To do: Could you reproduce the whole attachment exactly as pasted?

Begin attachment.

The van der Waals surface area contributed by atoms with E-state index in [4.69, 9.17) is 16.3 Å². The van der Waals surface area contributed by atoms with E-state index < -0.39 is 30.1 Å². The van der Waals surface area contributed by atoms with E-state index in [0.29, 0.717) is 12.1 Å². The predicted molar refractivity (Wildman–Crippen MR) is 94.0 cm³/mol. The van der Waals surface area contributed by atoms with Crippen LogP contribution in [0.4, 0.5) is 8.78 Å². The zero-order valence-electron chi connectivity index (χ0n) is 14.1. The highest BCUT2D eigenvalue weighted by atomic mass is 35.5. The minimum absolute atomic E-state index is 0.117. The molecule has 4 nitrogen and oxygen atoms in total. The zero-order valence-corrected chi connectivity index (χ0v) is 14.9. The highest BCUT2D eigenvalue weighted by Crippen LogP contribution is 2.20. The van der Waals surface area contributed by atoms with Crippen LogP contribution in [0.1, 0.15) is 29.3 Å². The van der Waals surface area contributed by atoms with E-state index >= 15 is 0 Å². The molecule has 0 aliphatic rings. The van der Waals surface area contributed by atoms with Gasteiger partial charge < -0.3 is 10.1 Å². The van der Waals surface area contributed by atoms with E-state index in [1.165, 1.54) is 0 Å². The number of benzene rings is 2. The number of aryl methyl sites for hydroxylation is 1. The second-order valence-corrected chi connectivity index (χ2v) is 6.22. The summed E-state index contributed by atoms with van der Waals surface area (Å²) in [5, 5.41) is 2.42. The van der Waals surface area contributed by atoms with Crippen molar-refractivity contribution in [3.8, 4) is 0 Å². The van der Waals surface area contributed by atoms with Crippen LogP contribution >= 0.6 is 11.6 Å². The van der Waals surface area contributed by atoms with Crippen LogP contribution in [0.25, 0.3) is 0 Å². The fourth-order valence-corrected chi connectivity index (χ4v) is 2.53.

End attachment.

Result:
The van der Waals surface area contributed by atoms with E-state index in [4.69, 9.17) is 16.3 Å². The van der Waals surface area contributed by atoms with E-state index < -0.39 is 30.1 Å². The van der Waals surface area contributed by atoms with E-state index in [0.29, 0.717) is 12.1 Å². The predicted molar refractivity (Wildman–Crippen MR) is 94.0 cm³/mol. The van der Waals surface area contributed by atoms with Crippen LogP contribution in [0.4, 0.5) is 8.78 Å². The zero-order valence-electron chi connectivity index (χ0n) is 14.1. The highest BCUT2D eigenvalue weighted by atomic mass is 35.5. The minimum absolute atomic E-state index is 0.117. The molecule has 4 nitrogen and oxygen atoms in total. The zero-order valence-corrected chi connectivity index (χ0v) is 14.9. The highest BCUT2D eigenvalue weighted by Crippen LogP contribution is 2.20. The van der Waals surface area contributed by atoms with Crippen LogP contribution in [0.1, 0.15) is 29.3 Å². The van der Waals surface area contributed by atoms with E-state index >= 15 is 0 Å². The molecule has 0 aliphatic rings. The van der Waals surface area contributed by atoms with Gasteiger partial charge < -0.3 is 10.1 Å². The van der Waals surface area contributed by atoms with E-state index in [1.165, 1.54) is 0 Å². The number of benzene rings is 2. The number of aryl methyl sites for hydroxylation is 1. The second-order valence-corrected chi connectivity index (χ2v) is 6.22. The summed E-state index contributed by atoms with van der Waals surface area (Å²) in [5, 5.41) is 2.42. The van der Waals surface area contributed by atoms with Crippen molar-refractivity contribution in [3.8, 4) is 0 Å². The van der Waals surface area contributed by atoms with Crippen LogP contribution >= 0.6 is 11.6 Å². The van der Waals surface area contributed by atoms with Crippen LogP contribution in [0.25, 0.3) is 0 Å². The fourth-order valence-corrected chi connectivity index (χ4v) is 2.53.